Christian Tyrchan

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In this study we evaluated a set of molecular fingerprint methods with respect to their capability to reproduce similarities in the biological activity space. The evaluation presented in this paper is therefore different from many other fingerprint studies, in which the enrichment of active compounds binding to the same target as selected query structures(More)
Exploring the chemical and biological space covered by patent applications is crucial in early-stage medicinal chemistry activities. Patent analysis can provide understanding of compound prior art, novelty checking, validation of biological assays, and identification of new starting points for chemical exploration. Extracting chemical and biological(More)
Patent specifications are one of many information sources needed to progress drug discovery projects. Understanding compound prior art and novelty checking, validation of biological assays, and identification of new starting points for chemical explorations are a few areas where patent analysis is an important component. Cheminformatics methods can be used(More)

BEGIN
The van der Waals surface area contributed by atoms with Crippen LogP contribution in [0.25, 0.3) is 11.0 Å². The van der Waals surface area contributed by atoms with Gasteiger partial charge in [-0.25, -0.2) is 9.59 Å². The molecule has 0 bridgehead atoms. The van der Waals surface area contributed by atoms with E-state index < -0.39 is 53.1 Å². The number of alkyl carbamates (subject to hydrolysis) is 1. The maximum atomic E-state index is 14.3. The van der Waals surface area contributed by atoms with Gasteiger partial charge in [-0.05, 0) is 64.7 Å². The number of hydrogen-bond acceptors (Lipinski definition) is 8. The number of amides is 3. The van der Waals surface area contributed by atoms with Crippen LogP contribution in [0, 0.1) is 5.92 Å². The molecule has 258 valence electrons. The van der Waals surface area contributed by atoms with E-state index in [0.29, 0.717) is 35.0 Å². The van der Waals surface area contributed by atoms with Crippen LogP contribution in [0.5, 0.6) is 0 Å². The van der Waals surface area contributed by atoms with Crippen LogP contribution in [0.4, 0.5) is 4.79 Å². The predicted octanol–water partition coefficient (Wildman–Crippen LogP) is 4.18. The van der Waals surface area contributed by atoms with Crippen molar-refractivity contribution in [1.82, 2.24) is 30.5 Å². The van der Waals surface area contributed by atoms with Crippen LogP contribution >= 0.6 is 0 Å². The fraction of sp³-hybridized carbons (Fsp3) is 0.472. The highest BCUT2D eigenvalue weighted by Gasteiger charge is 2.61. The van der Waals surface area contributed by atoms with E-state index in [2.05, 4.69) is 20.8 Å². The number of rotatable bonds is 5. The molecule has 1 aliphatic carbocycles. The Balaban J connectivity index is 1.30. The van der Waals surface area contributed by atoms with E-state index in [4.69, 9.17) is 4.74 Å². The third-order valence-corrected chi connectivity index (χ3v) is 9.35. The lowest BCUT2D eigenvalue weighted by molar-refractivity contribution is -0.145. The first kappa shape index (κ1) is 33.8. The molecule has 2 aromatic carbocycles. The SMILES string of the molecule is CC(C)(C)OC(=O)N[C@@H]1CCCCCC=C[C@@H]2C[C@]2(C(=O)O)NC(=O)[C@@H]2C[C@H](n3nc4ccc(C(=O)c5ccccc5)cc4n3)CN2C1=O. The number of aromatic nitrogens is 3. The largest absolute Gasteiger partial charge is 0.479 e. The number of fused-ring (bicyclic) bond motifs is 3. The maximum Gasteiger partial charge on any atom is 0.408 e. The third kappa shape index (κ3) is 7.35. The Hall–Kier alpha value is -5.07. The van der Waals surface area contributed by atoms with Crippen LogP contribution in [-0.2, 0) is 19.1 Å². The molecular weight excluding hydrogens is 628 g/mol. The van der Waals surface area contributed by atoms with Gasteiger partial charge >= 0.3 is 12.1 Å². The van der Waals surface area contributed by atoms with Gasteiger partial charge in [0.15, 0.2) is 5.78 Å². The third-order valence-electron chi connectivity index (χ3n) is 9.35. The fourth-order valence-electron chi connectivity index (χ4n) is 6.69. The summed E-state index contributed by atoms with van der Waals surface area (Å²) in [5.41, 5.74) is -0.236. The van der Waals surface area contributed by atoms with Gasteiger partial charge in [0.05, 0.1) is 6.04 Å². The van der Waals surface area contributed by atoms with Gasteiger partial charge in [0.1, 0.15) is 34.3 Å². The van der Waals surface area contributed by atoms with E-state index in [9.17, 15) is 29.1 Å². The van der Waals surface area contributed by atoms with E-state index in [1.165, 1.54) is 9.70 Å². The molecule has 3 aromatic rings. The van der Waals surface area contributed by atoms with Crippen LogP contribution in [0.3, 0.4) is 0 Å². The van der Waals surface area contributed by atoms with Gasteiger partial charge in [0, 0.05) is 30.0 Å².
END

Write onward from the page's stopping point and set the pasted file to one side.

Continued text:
In de novo drug design, computational strategies are used to generate novel molecules with good affinity to the desired biological target. In this work, we show that recurrent neural networks can be trained as generative models for molecular structures, similar to statistical language models in natural language processing. We demonstrate that the properties(More)
Computer-aided drug design plays an important role in medicinal chemistry to obtain insights into molecular mechanisms and to prioritize design strategies. Although significant improvement has been made in structure based design, it still remains a key challenge to accurately model and predict induced fit mechanisms. Most of the current available techniques(More)
Molecular matched pair (MMP) analysis has been used for more than 40 years within molecular design and is still an important tool to analyse potency data and other compound properties. The methods used to find matched pairs range from manual inspection, through supervised methods to unsupervised methods, which are able to find previously unknown molecular(More)
High throughput screening (HTS) is one of the most prominent techniques used in the beginning stages of a drug discovery programme to identify those few hit compounds that can be used as starting points in subsequent studies [1,2]. However, an HTS experiment often entails a very data-intensive and challenging hit prioriti-zation process that yields the(More)
In the early stages of a drug discovery project it is often necessary to narrow down the search space for potential new leads substantially [1,2]. This crucial step identifies a set of molecules (a hit series) that have a high likelihood of being relevant to the drug discovery project. In many cases high throughput screening (HTS) is used to test (in-vitro)(More)